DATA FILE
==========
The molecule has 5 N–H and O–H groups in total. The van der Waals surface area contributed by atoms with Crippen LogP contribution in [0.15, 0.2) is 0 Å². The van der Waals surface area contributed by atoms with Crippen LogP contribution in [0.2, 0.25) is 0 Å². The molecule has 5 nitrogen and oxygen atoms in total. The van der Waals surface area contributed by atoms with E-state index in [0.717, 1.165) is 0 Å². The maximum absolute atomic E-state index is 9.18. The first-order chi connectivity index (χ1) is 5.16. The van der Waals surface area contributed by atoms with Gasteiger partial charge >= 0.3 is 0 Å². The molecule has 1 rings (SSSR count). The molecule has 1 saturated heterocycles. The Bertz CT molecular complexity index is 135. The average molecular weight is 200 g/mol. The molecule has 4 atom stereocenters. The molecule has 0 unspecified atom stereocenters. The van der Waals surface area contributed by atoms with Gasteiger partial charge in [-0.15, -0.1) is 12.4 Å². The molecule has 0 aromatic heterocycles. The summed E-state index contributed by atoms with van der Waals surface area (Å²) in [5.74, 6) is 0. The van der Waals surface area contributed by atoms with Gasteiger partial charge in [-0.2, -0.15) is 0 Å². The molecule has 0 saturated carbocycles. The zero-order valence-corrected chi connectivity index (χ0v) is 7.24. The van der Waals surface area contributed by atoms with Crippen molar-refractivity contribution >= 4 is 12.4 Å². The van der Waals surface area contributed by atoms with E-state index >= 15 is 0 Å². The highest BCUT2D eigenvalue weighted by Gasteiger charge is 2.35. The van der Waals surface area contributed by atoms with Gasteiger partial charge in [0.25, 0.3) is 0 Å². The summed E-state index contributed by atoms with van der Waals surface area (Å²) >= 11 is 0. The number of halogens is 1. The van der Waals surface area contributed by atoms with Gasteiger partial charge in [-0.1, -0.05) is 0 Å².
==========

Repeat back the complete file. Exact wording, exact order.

The molecule has 5 N–H and O–H groups in total. The van der Waals surface area contributed by atoms with Crippen LogP contribution in [0.15, 0.2) is 0 Å². The van der Waals surface area contributed by atoms with Crippen LogP contribution in [0.2, 0.25) is 0 Å². The molecule has 5 nitrogen and oxygen atoms in total. The van der Waals surface area contributed by atoms with E-state index in [0.717, 1.165) is 0 Å². The maximum absolute atomic E-state index is 9.18. The first-order chi connectivity index (χ1) is 5.16. The van der Waals surface area contributed by atoms with Gasteiger partial charge >= 0.3 is 0 Å². The molecule has 1 rings (SSSR count). The molecule has 1 saturated heterocycles. The Bertz CT molecular complexity index is 135. The average molecular weight is 200 g/mol. The molecule has 4 atom stereocenters. The molecule has 0 unspecified atom stereocenters. The van der Waals surface area contributed by atoms with Gasteiger partial charge in [-0.15, -0.1) is 12.4 Å². The molecule has 0 aromatic heterocycles. The summed E-state index contributed by atoms with van der Waals surface area (Å²) in [5.74, 6) is 0. The van der Waals surface area contributed by atoms with Gasteiger partial charge in [-0.2, -0.15) is 0 Å². The molecule has 0 saturated carbocycles. The zero-order valence-corrected chi connectivity index (χ0v) is 7.24. The van der Waals surface area contributed by atoms with Crippen molar-refractivity contribution >= 4 is 12.4 Å². The van der Waals surface area contributed by atoms with E-state index >= 15 is 0 Å². The highest BCUT2D eigenvalue weighted by Gasteiger charge is 2.35. The van der Waals surface area contributed by atoms with Gasteiger partial charge in [0.25, 0.3) is 0 Å². The summed E-state index contributed by atoms with van der Waals surface area (Å²) >= 11 is 0. The number of halogens is 1. The van der Waals surface area contributed by atoms with Gasteiger partial charge in [-0.1, -0.05) is 0 Å².